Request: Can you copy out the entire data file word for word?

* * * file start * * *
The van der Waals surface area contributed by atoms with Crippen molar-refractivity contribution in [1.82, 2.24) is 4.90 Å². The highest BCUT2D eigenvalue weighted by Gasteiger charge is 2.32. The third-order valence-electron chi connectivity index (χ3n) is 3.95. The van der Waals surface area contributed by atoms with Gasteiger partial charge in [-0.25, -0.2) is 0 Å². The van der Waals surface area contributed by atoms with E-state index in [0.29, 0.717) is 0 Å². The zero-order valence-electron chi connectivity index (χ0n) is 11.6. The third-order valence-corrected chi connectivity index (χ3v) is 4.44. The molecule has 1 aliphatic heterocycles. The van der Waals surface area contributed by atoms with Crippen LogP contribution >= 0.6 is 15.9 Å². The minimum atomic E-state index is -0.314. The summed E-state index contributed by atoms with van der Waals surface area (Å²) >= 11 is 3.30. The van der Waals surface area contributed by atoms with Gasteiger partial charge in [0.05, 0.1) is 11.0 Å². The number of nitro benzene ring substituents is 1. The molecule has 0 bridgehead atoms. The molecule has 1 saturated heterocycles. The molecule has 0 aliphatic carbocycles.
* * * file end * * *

The van der Waals surface area contributed by atoms with Crippen molar-refractivity contribution in [1.82, 2.24) is 4.90 Å². The highest BCUT2D eigenvalue weighted by Gasteiger charge is 2.32. The third-order valence-electron chi connectivity index (χ3n) is 3.95. The van der Waals surface area contributed by atoms with Gasteiger partial charge in [-0.25, -0.2) is 0 Å². The van der Waals surface area contributed by atoms with E-state index in [0.29, 0.717) is 0 Å². The zero-order valence-electron chi connectivity index (χ0n) is 11.6. The third-order valence-corrected chi connectivity index (χ3v) is 4.44. The molecule has 1 aliphatic heterocycles. The van der Waals surface area contributed by atoms with Crippen LogP contribution >= 0.6 is 15.9 Å². The minimum atomic E-state index is -0.314. The summed E-state index contributed by atoms with van der Waals surface area (Å²) >= 11 is 3.30. The van der Waals surface area contributed by atoms with Gasteiger partial charge in [0.05, 0.1) is 11.0 Å². The number of nitro benzene ring substituents is 1. The molecule has 0 bridgehead atoms. The molecule has 1 saturated heterocycles. The molecule has 0 aliphatic carbocycles.